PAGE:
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    US Dollar advances despite lower GDP revisions

    Source Fxstreet
    Feb 28, 2024 17:49
    • DXY index is showing gains, currently standing at 103.90, after hitting a high of 104.20.
    • The second estimate of Q4 US GDP came in at 3.2%, lower than expected.
    • Expectations of the Fed delaying cuts favor the Greenback.

    The US Dollar Index (DXY) is trading around 104.00, experiencing its first significant rise since mid-February after hitting 104.20 earlier in the session. This increase can largely be attributed to a decline in foreign currencies in response to a dovish hold by the Reserve Bank of New Zealand (RBNZ), which seems to be overshadowing soft Q4 Gross Domestic Product (GDP) revisions from the US.

    Meanwhile, the US Federal Reserve (Fed) maintains a notably consistent, reluctant stance on cutting rates prematurely, signaling a hawkish bias via its officials. Market sensitivity to this stance has reduced expectations of an imminent rate cut, with odds for March at zero, May at 20%, and June around 50%. This seems to be providing a cushion for the Greenback. 

    Daily digest market movers: US Dollar gains as markets push back rate cut outlook

    • The US reported that the GDP annualized growth rate was revised down to 3.2%, slightly below the consensus of 3.3%.
    • To continue placing bets on the next Fed decisions, market participants are now awaiting the release of the Personal Consumption Expenditures (PCE) Price Index due on Thursday.
    • Market expectations for the Fed's decisive actions have converged. The market now anticipates only 75 bps of total easing in 2024, down from 150 bps at the start of the year, and this aligns with the Fed’s rate projections. 

    Technical analysis: DXY bulls gain some ground, but must conquer 20-day SMA

    On the daily chart, the Relative Strength Index (RSI) shows a positive slope in positive territory, indicating buyers have started gaining momentum. Nonetheless, bulls  struggle to capture further ground, suggesting a possible exhaustion in their momentum.

    The Moving Average Convergence Divergence (MACD) reflects a set of decreasing red bars. This tells us that, despite the buyer's force in the market, there is a palpable selling pressure visible. Looking at the Simple Moving Averages (SMAs), the index is beneath the 20-day and 100-day SMAs, affirming the short-term bearish outlook. Conversely, its position above the 200-day SMA implies that bulls are maintaining their strength in the grander time frames.

    In summary, the current technical indicators suggest a precarious balance between buying and selling forces with a short-term bearish bias, which might be starting to wane. However, the long-term view remains bullish, evidenced by the pair's stance above the 200-day SMA. 



    US Dollar FAQs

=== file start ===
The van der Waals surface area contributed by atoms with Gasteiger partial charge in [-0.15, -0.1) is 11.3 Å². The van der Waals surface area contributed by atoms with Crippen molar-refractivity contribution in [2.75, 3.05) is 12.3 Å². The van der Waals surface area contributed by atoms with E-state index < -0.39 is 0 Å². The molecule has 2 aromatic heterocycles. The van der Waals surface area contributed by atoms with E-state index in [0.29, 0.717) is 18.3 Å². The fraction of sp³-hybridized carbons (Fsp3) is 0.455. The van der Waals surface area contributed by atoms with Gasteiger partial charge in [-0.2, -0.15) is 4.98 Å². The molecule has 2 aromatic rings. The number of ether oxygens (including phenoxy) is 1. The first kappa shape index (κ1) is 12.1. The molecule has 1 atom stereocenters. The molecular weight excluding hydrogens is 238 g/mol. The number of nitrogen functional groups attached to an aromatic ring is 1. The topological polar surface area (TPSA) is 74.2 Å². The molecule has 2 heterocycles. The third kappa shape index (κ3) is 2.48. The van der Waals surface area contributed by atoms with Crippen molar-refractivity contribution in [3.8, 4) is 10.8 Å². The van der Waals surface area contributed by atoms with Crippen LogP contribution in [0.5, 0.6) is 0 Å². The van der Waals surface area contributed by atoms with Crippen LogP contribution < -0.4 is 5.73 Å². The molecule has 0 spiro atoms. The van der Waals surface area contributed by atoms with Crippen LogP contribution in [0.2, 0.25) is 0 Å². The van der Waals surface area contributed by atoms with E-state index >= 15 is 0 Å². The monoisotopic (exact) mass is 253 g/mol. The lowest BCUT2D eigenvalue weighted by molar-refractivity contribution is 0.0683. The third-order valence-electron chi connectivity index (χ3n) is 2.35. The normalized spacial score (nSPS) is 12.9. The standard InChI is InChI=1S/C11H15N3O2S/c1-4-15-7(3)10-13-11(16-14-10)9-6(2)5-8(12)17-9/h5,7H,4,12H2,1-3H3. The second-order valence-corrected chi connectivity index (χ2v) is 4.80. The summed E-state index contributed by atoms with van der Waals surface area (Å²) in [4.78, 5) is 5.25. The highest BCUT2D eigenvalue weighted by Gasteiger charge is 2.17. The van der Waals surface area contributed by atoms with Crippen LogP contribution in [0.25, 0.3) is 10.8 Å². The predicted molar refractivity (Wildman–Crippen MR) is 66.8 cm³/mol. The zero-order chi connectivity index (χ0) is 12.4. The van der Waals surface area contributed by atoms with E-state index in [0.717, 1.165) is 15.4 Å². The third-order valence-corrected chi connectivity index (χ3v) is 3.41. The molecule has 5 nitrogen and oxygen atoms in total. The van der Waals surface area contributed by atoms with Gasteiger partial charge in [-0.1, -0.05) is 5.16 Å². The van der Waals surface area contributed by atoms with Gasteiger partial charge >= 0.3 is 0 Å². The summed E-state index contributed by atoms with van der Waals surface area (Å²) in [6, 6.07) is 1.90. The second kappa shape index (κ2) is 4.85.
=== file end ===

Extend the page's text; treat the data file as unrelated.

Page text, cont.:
What is the US Dollar?

    The US Dollar (USD) is the official currency of the United States of America, and the ‘de facto’ currency of a significant number of other countries where it is found in circulation alongside local notes. It is the most heavily traded currency in the world, accounting for over 88% of all global foreign exchange turnover, or an average of $6.6 trillion in transactions per day, according to data from 2022.
    Following the second world war, the USD took over from the British Pound as the world’s reserve currency. For most of its history, the US Dollar was backed by Gold, until the Bretton Woods Agreement in 1971 when the Gold Standard went away.

    How do the decisions of the Federal Reserve impact the US Dollar?

    The most important single factor impacting on the value of the US Dollar is monetary policy, which is shaped by the Federal Reserve (Fed). The Fed has two mandates: to achieve price stability (control inflation) and foster full employment. Its primary tool to achieve these two goals is by adjusting interest rates.
    When prices are rising too quickly and inflation is above the Fed’s 2% target, the Fed will raise rates, which helps the USD value. When inflation falls below 2% or the Unemployment Rate is too high, the Fed may lower interest rates, which weighs on the Greenback.

    What is Quantitative Easing and how does it influence the US Dollar?

    In extreme situations, the Federal Reserve can also print more Dollars and enact quantitative easing (QE). QE is the process by which the Fed substantially increases the flow of credit in a stuck financial system.
    It is a non-standard policy measure used when credit has dried up because banks will not lend to each other (out of the fear of counterparty default). It is a last resort when simply lowering interest rates is unlikely to achieve the necessary result. It was the Fed’s weapon of choice to combat the credit crunch that occurred during the Great Financial Crisis in 2008. It involves the Fed printing more Dollars and using them to buy US government bonds predominantly from financial institutions. QE usually leads to a weaker US Dollar.

    What is Quantitative Tightening and how does it influence the US Dollar?

    Quantitative tightening (QT) is the reverse process whereby the Federal Reserve stops buying bonds from financial institutions and does not reinvest the principal from the bonds it holds maturing in new purchases. It is usually positive for the US Dollar.

    Disclaimer: For information purposes only. Past performance is not indicative of future results.
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